My excellent and inexpensive accessible room at the Hotel Modra Ruze in Prague.

Timing is everything when it comes to accessible hotel stays. Just like flights, hotel prices will be cheaper off-season, meaning cooler or wetter times of year. Check the holiday calendar for your destination to make sure you won’t be visiting during a national holiday, or trying to book a stay during a major local festival, sporting event, or college graduation.

Taking Advantage of Public Transportation

Luckily for wheelchair users, some of the biggest advancements in accessible travel are being made in public transportation around the world. Not every subway or Metro system world is wheelchair friendly (as exemplified by the system in New York City), but many are, and often in some surprising places. It’s unfortunate that many cities don’t have wheelchair accessible taxis, but often have public transportation systems that will get you anywhere you need to go, including to and from the airport. It’s also common for wheelchair users to travel on public transportation for free or at a very steep discount.

Every Metro system is different, and the main thing you need to find out about your chosen destination is whether or not you can get on and off the trains. In some cities, like Shanghai, there is only a very small gap between the Metro trains and the platform, meaning you can just roll on and roll off with ease. In other cities, like Hong Kong, you need the conductor to place a ramp at each station to help you bridge the gap. You’ll need to do the research on the Metro system in each city you plan to visit so you know whether or not this will be a public transportation option for you.

On the metro in Seoul in October 2018.

Bus systems in most modern cities are accessible, which is great for wheelchair users. Some have ramps that automatically slide out, like in Gibraltar, and other ramps need to be manually unfolded by the bus driver. You can save a ton of money by using buses to get around a instead of wheelchair taxis, if they are even available. Take a look at the availability of day passes or multi-day passes that are discounted for wheelchair users.

Free or Cheap Sightseeing and Tours

One of the most expensive aspects of accessible travel for wheelchair users is accessible tours or shore excursions. Sometimes we have to pay three or four times as much as our able-bodied peers because we need a lift or a ramp to take us to the same places. There are definitely some destinations where taking, and paying for, an accessible tour is a necessity to visit a specific place. However, there are some destinations where you can be your own tour guide with just a little bit of help from the Internet.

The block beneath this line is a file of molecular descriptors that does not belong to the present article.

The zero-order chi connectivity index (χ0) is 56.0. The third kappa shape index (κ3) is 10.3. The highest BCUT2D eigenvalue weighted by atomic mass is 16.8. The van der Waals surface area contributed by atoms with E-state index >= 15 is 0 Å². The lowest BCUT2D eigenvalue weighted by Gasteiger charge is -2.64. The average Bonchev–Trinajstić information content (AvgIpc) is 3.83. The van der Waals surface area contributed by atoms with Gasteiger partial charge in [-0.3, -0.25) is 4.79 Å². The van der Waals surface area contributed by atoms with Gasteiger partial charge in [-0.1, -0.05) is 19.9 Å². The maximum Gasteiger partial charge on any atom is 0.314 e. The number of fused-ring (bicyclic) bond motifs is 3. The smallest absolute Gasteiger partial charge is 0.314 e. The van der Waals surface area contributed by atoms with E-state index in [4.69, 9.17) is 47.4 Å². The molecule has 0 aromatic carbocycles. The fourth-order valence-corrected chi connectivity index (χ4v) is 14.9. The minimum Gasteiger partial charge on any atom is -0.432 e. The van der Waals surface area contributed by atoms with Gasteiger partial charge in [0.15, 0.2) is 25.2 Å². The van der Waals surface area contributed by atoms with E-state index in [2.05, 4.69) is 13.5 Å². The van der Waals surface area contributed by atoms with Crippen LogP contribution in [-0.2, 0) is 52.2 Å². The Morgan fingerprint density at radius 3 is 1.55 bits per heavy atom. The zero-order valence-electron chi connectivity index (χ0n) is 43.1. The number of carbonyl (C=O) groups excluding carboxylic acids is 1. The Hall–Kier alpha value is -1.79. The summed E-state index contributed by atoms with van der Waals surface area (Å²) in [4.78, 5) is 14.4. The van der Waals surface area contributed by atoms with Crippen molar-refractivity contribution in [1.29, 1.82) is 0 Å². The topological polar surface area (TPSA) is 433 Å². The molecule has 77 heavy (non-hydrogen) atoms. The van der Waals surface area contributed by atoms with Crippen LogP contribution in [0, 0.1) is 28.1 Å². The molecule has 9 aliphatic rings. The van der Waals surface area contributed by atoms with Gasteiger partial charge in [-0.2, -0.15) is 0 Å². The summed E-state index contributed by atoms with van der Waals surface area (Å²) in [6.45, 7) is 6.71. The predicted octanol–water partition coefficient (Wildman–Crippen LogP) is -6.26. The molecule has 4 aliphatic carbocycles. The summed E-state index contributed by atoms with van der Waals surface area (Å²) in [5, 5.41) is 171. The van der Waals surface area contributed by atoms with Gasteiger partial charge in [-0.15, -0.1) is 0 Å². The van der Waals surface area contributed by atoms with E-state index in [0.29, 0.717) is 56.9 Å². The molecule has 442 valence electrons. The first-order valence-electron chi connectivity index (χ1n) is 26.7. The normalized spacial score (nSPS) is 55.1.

Several cities offer self-guided walking tours where you can download the route map from their website, as well as detailed information about each stop on the route. Cities like Frankfurt, Germany and Venice, Italy even have barrier-free sightseeing routes available for free download. One budget option for a guided tour is using Tours by Locals. These are best used in cities where you have a really good chance of wheelchair accessibility on your route. However, it doesn’t hurt to reach out to a potential tour guide and ask if they can either check their established routes for accessibility, or work with you to customize a barrier-free tour.

Taken during a guided barrier-free tour of Frankfurt that only cost 20 euro.

Many museums and sights in Europe and Asia offer free or steeply discounted entry for wheelchair users, and often a discount for caregivers. If they don’t automatically offer you the discount, make sure you ask about if there is one. Sometimes they require proof of disability, no matter how disabled you actually look. This is easier for Europeans to provide, but we don’t have standardized disability ID cards in the United States. If you have a blue disabled parking placard, bring that with you. Otherwise, you can try bringing a letter from your physician. It may seem like extra trouble to go through, but if you are visiting a lot of museums, it can save you a good chunk of money.

If you live in the United States, you can get an Access Pass from the National Park Service that will allow you to visit all national parks for free. While most American museums do not offer a discount for wheelchair users, virtually all museums on the National Mall in Washington, DC are free for everyone to visit. Guided tours of government buildings in the US, like capitols and city halls, are usually free and wheelchair accessible by law.

Do you have any tips or tricks for saving money as a wheelchair traveler? Please leave your suggestions in the comments!

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  1. Vince

    Great article. Thanks for sharing. Traveling solo is already more expensive than traveling as a couple, but traveling solo in a wheelchair can be even more expensive!

  2. Dean

    I really like your blog. I enjoy traveling. I do have a question. Have you ever tried to rent a wheelchair accessible van with hand controls in Europe?

    I like to drive and experience Europe. I am a quadriplegic with upper mobility function.

    1. No, I travel alone, and rental companies don’t provide accessible vans that the wheelchair user can drive.

  3. Earline Leiss

    I traveled to Niagara falls twice and found it essy to get around. I use a walker with a fold down seat as my issue is more that I need a place to sit and rest as a lot of walkin is a problem. I can ascend a few steps by myself. We purchased a very nice tour through our hotel that privided me with a wheel chair and went to the falls and on the boat tour. I was pleasantly surprised at how great that worked out for me. It wss on my bucket list.